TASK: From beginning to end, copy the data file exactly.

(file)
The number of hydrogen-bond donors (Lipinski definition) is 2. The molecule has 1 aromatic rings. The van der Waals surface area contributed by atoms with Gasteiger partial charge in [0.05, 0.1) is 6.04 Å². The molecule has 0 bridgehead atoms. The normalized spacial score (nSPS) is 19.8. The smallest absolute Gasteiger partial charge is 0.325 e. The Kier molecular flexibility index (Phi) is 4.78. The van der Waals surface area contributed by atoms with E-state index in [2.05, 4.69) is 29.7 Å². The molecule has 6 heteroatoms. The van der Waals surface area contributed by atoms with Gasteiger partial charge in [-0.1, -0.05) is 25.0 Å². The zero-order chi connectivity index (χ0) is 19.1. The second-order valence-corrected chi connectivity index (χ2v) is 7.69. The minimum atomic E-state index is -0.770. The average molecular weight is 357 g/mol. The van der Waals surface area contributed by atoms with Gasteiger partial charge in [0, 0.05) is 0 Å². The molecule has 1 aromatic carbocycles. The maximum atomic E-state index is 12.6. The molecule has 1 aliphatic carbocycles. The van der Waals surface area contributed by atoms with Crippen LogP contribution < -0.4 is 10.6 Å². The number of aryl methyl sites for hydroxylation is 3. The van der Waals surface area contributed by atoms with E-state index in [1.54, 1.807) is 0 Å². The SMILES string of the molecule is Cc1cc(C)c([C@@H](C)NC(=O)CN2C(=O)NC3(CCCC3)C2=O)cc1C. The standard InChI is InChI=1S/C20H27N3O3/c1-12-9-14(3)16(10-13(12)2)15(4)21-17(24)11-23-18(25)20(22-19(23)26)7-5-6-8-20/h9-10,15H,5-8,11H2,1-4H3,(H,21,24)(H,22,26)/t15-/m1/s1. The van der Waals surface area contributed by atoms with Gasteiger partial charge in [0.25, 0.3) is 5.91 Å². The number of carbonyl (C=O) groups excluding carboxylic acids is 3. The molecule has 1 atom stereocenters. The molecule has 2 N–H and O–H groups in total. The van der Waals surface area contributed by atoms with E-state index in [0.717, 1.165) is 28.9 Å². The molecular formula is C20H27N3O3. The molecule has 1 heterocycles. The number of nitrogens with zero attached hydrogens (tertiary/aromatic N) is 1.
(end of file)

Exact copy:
The number of hydrogen-bond donors (Lipinski definition) is 2. The molecule has 1 aromatic rings. The van der Waals surface area contributed by atoms with Gasteiger partial charge in [0.05, 0.1) is 6.04 Å². The molecule has 0 bridgehead atoms. The normalized spacial score (nSPS) is 19.8. The smallest absolute Gasteiger partial charge is 0.325 e. The Kier molecular flexibility index (Phi) is 4.78. The van der Waals surface area contributed by atoms with E-state index in [2.05, 4.69) is 29.7 Å². The molecule has 6 heteroatoms. The van der Waals surface area contributed by atoms with Gasteiger partial charge in [-0.1, -0.05) is 25.0 Å². The zero-order chi connectivity index (χ0) is 19.1. The second-order valence-corrected chi connectivity index (χ2v) is 7.69. The minimum atomic E-state index is -0.770. The average molecular weight is 357 g/mol. The van der Waals surface area contributed by atoms with Gasteiger partial charge in [0, 0.05) is 0 Å². The molecule has 1 aromatic carbocycles. The maximum atomic E-state index is 12.6. The molecule has 1 aliphatic carbocycles. The van der Waals surface area contributed by atoms with Crippen LogP contribution < -0.4 is 10.6 Å². The number of aryl methyl sites for hydroxylation is 3. The van der Waals surface area contributed by atoms with E-state index in [1.54, 1.807) is 0 Å². The SMILES string of the molecule is Cc1cc(C)c([C@@H](C)NC(=O)CN2C(=O)NC3(CCCC3)C2=O)cc1C. The standard InChI is InChI=1S/C20H27N3O3/c1-12-9-14(3)16(10-13(12)2)15(4)21-17(24)11-23-18(25)20(22-19(23)26)7-5-6-8-20/h9-10,15H,5-8,11H2,1-4H3,(H,21,24)(H,22,26)/t15-/m1/s1. The van der Waals surface area contributed by atoms with Gasteiger partial charge in [0.25, 0.3) is 5.91 Å². The number of carbonyl (C=O) groups excluding carboxylic acids is 3. The molecule has 1 atom stereocenters. The molecule has 2 N–H and O–H groups in total. The van der Waals surface area contributed by atoms with E-state index in [0.717, 1.165) is 28.9 Å². The molecular formula is C20H27N3O3. The molecule has 1 heterocycles. The number of nitrogens with zero attached hydrogens (tertiary/aromatic N) is 1.